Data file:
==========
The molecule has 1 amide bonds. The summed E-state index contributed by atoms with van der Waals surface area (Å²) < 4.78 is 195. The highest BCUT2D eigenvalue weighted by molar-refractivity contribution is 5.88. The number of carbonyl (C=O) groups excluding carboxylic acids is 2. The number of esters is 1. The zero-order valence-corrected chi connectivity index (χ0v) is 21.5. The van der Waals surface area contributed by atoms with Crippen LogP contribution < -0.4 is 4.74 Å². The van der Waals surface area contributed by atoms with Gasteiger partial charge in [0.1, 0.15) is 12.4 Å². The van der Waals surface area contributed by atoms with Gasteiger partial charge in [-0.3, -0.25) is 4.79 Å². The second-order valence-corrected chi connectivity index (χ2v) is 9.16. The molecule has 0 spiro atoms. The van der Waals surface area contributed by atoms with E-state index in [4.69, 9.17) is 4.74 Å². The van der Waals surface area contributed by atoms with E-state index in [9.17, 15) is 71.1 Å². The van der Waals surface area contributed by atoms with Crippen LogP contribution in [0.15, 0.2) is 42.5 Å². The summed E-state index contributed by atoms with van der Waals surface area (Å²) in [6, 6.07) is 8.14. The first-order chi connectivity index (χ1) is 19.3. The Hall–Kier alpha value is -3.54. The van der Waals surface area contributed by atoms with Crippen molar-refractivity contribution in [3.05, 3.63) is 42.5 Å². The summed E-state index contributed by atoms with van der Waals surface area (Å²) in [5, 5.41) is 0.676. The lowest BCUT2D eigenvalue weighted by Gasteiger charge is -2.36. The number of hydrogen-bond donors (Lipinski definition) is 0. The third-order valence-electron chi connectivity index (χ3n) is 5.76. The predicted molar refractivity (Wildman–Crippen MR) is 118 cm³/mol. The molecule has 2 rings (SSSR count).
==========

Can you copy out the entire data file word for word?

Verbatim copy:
The molecule has 1 amide bonds. The summed E-state index contributed by atoms with van der Waals surface area (Å²) < 4.78 is 195. The highest BCUT2D eigenvalue weighted by molar-refractivity contribution is 5.88. The number of carbonyl (C=O) groups excluding carboxylic acids is 2. The number of esters is 1. The zero-order valence-corrected chi connectivity index (χ0v) is 21.5. The van der Waals surface area contributed by atoms with Crippen LogP contribution < -0.4 is 4.74 Å². The van der Waals surface area contributed by atoms with Gasteiger partial charge in [0.1, 0.15) is 12.4 Å². The van der Waals surface area contributed by atoms with Gasteiger partial charge in [-0.3, -0.25) is 4.79 Å². The second-order valence-corrected chi connectivity index (χ2v) is 9.16. The molecule has 0 spiro atoms. The van der Waals surface area contributed by atoms with E-state index in [4.69, 9.17) is 4.74 Å². The van der Waals surface area contributed by atoms with E-state index in [9.17, 15) is 71.1 Å². The van der Waals surface area contributed by atoms with Crippen LogP contribution in [0.15, 0.2) is 42.5 Å². The summed E-state index contributed by atoms with van der Waals surface area (Å²) in [6, 6.07) is 8.14. The first-order chi connectivity index (χ1) is 19.3. The Hall–Kier alpha value is -3.54. The van der Waals surface area contributed by atoms with Crippen molar-refractivity contribution in [3.05, 3.63) is 42.5 Å². The summed E-state index contributed by atoms with van der Waals surface area (Å²) in [5, 5.41) is 0.676. The lowest BCUT2D eigenvalue weighted by Gasteiger charge is -2.36. The number of hydrogen-bond donors (Lipinski definition) is 0. The third-order valence-electron chi connectivity index (χ3n) is 5.76. The predicted molar refractivity (Wildman–Crippen MR) is 118 cm³/mol. The molecule has 2 rings (SSSR count).